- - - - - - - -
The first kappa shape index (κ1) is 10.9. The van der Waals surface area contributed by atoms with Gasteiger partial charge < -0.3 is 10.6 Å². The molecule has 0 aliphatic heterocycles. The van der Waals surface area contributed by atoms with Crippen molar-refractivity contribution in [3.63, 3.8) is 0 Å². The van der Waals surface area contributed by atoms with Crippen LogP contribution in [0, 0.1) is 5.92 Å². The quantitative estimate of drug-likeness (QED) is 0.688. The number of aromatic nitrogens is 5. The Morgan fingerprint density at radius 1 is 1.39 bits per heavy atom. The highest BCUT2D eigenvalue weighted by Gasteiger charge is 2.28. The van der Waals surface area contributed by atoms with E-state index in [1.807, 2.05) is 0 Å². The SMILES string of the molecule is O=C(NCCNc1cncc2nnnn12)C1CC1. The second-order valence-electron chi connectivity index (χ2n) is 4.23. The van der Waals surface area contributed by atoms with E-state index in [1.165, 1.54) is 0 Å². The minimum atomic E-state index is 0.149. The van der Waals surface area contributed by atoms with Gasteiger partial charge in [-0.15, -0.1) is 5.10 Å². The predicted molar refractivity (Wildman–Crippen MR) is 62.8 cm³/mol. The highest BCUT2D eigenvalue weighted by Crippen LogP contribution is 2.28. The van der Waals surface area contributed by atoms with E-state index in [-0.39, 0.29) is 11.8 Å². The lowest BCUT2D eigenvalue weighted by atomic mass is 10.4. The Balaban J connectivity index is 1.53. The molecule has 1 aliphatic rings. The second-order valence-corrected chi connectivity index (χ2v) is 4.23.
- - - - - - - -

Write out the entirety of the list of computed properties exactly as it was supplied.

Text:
The first kappa shape index (κ1) is 10.9. The van der Waals surface area contributed by atoms with Gasteiger partial charge < -0.3 is 10.6 Å². The molecule has 0 aliphatic heterocycles. The van der Waals surface area contributed by atoms with Crippen molar-refractivity contribution in [3.63, 3.8) is 0 Å². The van der Waals surface area contributed by atoms with Crippen LogP contribution in [0, 0.1) is 5.92 Å². The quantitative estimate of drug-likeness (QED) is 0.688. The number of aromatic nitrogens is 5. The Morgan fingerprint density at radius 1 is 1.39 bits per heavy atom. The highest BCUT2D eigenvalue weighted by Gasteiger charge is 2.28. The van der Waals surface area contributed by atoms with E-state index in [1.807, 2.05) is 0 Å². The SMILES string of the molecule is O=C(NCCNc1cncc2nnnn12)C1CC1. The second-order valence-electron chi connectivity index (χ2n) is 4.23. The van der Waals surface area contributed by atoms with E-state index in [1.165, 1.54) is 0 Å². The minimum atomic E-state index is 0.149. The van der Waals surface area contributed by atoms with Gasteiger partial charge in [-0.15, -0.1) is 5.10 Å². The predicted molar refractivity (Wildman–Crippen MR) is 62.8 cm³/mol. The highest BCUT2D eigenvalue weighted by Crippen LogP contribution is 2.28. The van der Waals surface area contributed by atoms with E-state index in [-0.39, 0.29) is 11.8 Å². The lowest BCUT2D eigenvalue weighted by atomic mass is 10.4. The Balaban J connectivity index is 1.53. The molecule has 1 aliphatic rings. The second-order valence-corrected chi connectivity index (χ2v) is 4.23.